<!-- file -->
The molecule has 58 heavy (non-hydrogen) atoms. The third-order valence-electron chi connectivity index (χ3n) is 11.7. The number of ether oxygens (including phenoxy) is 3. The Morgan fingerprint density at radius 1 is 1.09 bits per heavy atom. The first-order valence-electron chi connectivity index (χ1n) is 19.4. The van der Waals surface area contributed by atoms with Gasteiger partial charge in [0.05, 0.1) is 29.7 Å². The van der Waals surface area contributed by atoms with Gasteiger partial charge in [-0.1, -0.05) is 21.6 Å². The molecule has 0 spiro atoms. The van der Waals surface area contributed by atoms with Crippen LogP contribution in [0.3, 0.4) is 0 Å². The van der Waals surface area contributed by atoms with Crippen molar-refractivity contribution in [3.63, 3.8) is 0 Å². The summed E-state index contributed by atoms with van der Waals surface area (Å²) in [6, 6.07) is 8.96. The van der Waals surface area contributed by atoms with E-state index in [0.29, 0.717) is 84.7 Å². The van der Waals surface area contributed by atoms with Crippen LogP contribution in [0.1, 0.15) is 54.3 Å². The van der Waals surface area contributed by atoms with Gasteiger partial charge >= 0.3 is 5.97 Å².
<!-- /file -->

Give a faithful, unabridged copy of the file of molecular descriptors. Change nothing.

The molecule has 58 heavy (non-hydrogen) atoms. The third-order valence-electron chi connectivity index (χ3n) is 11.7. The number of ether oxygens (including phenoxy) is 3. The Morgan fingerprint density at radius 1 is 1.09 bits per heavy atom. The first-order valence-electron chi connectivity index (χ1n) is 19.4. The van der Waals surface area contributed by atoms with Gasteiger partial charge in [0.05, 0.1) is 29.7 Å². The van der Waals surface area contributed by atoms with Gasteiger partial charge in [-0.1, -0.05) is 21.6 Å². The molecule has 0 spiro atoms. The van der Waals surface area contributed by atoms with Crippen LogP contribution in [0.3, 0.4) is 0 Å². The van der Waals surface area contributed by atoms with Crippen molar-refractivity contribution in [3.63, 3.8) is 0 Å². The summed E-state index contributed by atoms with van der Waals surface area (Å²) in [6, 6.07) is 8.96. The van der Waals surface area contributed by atoms with E-state index in [0.29, 0.717) is 84.7 Å². The van der Waals surface area contributed by atoms with Crippen LogP contribution in [0.1, 0.15) is 54.3 Å². The van der Waals surface area contributed by atoms with Gasteiger partial charge >= 0.3 is 5.97 Å².